In terms of market capitalization, no sector compares to information technology. Technology is Wall Street’s most explosive sector, offering investors unrivaled access to some of the world’s fastest-growing companies. This extends far beyond internet and e-commerce to include communications equipment, semiconductors and electronic equipment. Examples include IT service providers, chip processors, and cloud computing businesses.
The materials sector is comprised of a large cross-section of companies that extract and process raw materials used by other companies. Much like energy stocks, materials companies are heavily influenced by the price of commodities. Examples include chemical manufacturers, forestry companies, and miners.
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One of the newest additions to the S&P 500, the real estate sector is an outgrowth of the financials cluster and includes companies directly involved in property management and investment. This includes real estate investment trusts (REITs), one of the highest dividend-paying industries. Examples include REITs.
Communications services is the newest addition to the S&P 500 Index and consists of some of the world’s biggest companies, including Alphabet Inc. (GOOG) and Facebook Inc. (FB). The sector was created after the GICS developers realized that a new classification was needed to account for content developers and other forms of online media. Examples include direct online marketing, social media networks, and content creators.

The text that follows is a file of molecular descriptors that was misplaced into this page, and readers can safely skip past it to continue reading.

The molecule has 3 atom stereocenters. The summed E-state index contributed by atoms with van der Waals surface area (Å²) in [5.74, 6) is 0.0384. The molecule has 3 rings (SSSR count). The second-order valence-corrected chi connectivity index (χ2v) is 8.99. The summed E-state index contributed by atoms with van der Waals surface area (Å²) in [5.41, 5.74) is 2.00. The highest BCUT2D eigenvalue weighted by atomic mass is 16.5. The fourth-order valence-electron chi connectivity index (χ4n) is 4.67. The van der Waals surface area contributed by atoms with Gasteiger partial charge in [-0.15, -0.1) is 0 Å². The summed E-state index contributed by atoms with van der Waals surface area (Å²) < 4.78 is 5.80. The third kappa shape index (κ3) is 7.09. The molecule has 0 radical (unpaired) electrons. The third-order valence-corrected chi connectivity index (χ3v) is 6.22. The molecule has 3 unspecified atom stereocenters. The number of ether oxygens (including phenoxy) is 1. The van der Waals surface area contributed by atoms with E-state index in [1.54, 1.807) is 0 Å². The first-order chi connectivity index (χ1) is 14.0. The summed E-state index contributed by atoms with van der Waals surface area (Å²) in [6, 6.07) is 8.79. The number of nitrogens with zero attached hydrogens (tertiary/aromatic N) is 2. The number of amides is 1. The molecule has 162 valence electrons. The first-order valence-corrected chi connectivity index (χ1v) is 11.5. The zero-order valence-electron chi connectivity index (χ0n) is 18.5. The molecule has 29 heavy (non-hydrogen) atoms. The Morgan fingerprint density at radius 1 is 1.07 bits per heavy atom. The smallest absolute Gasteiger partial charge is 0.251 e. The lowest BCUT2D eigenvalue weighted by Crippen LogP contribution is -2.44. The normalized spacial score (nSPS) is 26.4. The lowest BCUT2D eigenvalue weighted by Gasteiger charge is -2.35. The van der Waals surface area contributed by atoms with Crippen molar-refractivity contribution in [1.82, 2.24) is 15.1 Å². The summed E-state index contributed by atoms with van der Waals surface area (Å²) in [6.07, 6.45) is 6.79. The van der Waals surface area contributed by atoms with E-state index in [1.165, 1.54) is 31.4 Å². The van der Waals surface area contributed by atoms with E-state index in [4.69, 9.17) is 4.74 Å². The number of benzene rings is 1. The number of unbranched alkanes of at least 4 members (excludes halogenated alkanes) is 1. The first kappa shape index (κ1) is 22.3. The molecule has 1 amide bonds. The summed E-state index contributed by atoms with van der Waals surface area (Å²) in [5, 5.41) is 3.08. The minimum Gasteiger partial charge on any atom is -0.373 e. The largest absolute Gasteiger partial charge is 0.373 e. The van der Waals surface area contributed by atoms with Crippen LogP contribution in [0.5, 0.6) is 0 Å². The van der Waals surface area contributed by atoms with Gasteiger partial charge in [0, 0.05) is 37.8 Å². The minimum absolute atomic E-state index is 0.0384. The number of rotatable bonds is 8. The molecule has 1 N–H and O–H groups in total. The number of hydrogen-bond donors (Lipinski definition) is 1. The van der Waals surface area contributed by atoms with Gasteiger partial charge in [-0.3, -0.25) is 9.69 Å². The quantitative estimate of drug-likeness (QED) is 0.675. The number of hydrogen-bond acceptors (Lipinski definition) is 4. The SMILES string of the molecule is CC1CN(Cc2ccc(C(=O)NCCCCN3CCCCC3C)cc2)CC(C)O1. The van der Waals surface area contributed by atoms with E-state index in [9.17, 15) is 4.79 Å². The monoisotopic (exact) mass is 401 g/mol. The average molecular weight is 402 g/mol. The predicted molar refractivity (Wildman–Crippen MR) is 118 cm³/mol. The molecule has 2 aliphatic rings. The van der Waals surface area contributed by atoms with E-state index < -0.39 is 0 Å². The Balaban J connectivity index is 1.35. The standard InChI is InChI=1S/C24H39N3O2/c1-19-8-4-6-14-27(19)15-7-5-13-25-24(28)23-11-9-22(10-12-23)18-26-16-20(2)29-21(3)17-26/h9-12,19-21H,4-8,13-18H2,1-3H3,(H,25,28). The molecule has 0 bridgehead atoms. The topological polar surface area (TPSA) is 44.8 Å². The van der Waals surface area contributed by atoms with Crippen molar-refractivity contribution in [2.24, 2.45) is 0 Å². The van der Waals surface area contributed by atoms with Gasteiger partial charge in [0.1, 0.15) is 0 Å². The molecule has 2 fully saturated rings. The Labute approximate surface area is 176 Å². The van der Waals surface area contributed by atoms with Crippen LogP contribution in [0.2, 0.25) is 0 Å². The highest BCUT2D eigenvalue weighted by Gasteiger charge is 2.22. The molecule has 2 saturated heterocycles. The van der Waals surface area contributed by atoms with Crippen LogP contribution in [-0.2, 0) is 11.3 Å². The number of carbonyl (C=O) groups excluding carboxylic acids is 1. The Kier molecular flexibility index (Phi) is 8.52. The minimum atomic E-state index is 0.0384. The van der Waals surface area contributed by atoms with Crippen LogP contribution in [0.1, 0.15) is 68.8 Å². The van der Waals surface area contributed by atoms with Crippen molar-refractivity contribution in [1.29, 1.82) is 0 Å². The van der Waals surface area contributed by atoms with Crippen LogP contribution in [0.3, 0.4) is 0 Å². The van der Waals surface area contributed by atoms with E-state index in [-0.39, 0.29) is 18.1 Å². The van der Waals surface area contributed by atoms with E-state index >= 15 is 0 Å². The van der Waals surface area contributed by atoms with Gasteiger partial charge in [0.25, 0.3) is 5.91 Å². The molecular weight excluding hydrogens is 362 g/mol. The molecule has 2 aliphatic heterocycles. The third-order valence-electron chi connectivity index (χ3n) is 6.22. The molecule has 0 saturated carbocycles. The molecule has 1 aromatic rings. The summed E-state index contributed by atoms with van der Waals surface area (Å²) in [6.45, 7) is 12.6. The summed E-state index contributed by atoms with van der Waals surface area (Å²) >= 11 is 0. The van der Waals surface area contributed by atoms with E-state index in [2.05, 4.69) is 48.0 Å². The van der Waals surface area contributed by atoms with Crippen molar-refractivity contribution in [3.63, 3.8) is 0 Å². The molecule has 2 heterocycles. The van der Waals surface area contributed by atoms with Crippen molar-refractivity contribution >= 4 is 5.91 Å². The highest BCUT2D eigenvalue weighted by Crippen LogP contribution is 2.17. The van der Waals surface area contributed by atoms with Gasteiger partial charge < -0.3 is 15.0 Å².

Want to know about the recent GICS Structure changes? Click here.
One of Wall Street’s most dependable sectors, utilities represent a narrow cluster of companies that provide electrical, gas and renewable energy solutions. These essential services ensure steady demand for utilities stocks at all stages of the economic cycle. Examples include electricity providers, renewable energy, and water or hydro providers.
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Getting your sectors and industries in order is critical in order to successfully navigate the financial markets. With this information in hand, you can better identify new investment opportunities as they arise.